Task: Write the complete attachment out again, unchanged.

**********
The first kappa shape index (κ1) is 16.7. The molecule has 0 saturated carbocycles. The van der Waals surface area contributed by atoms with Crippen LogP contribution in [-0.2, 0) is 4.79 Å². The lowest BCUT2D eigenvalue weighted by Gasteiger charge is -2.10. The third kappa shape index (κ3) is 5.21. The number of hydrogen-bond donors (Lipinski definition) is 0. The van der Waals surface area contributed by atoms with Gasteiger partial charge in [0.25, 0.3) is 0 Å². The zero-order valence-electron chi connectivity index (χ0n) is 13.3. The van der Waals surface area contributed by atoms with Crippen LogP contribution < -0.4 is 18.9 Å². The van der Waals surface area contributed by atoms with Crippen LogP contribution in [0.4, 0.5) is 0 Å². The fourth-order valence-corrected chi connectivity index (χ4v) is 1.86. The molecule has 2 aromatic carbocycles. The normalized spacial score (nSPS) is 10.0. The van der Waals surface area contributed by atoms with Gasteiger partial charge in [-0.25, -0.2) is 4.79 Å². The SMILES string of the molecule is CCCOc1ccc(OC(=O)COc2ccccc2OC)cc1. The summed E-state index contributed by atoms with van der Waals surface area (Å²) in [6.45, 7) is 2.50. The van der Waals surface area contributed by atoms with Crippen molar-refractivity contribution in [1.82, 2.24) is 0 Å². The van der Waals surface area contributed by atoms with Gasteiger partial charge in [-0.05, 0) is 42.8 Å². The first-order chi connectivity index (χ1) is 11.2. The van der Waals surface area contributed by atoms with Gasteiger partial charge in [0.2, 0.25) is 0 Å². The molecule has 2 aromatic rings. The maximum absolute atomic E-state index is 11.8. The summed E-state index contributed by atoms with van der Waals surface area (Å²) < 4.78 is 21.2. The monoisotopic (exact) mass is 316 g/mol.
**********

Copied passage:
The first kappa shape index (κ1) is 16.7. The molecule has 0 saturated carbocycles. The van der Waals surface area contributed by atoms with Crippen LogP contribution in [-0.2, 0) is 4.79 Å². The lowest BCUT2D eigenvalue weighted by Gasteiger charge is -2.10. The third kappa shape index (κ3) is 5.21. The number of hydrogen-bond donors (Lipinski definition) is 0. The van der Waals surface area contributed by atoms with Gasteiger partial charge in [0.25, 0.3) is 0 Å². The zero-order valence-electron chi connectivity index (χ0n) is 13.3. The van der Waals surface area contributed by atoms with Crippen LogP contribution < -0.4 is 18.9 Å². The van der Waals surface area contributed by atoms with Crippen LogP contribution in [0.4, 0.5) is 0 Å². The fourth-order valence-corrected chi connectivity index (χ4v) is 1.86. The molecule has 2 aromatic carbocycles. The normalized spacial score (nSPS) is 10.0. The van der Waals surface area contributed by atoms with Gasteiger partial charge in [-0.25, -0.2) is 4.79 Å². The SMILES string of the molecule is CCCOc1ccc(OC(=O)COc2ccccc2OC)cc1. The summed E-state index contributed by atoms with van der Waals surface area (Å²) in [6.45, 7) is 2.50. The van der Waals surface area contributed by atoms with Crippen molar-refractivity contribution in [1.82, 2.24) is 0 Å². The van der Waals surface area contributed by atoms with Gasteiger partial charge in [-0.05, 0) is 42.8 Å². The first-order chi connectivity index (χ1) is 11.2. The van der Waals surface area contributed by atoms with Gasteiger partial charge in [0.2, 0.25) is 0 Å². The molecule has 2 aromatic rings. The maximum absolute atomic E-state index is 11.8. The summed E-state index contributed by atoms with van der Waals surface area (Å²) < 4.78 is 21.2. The monoisotopic (exact) mass is 316 g/mol.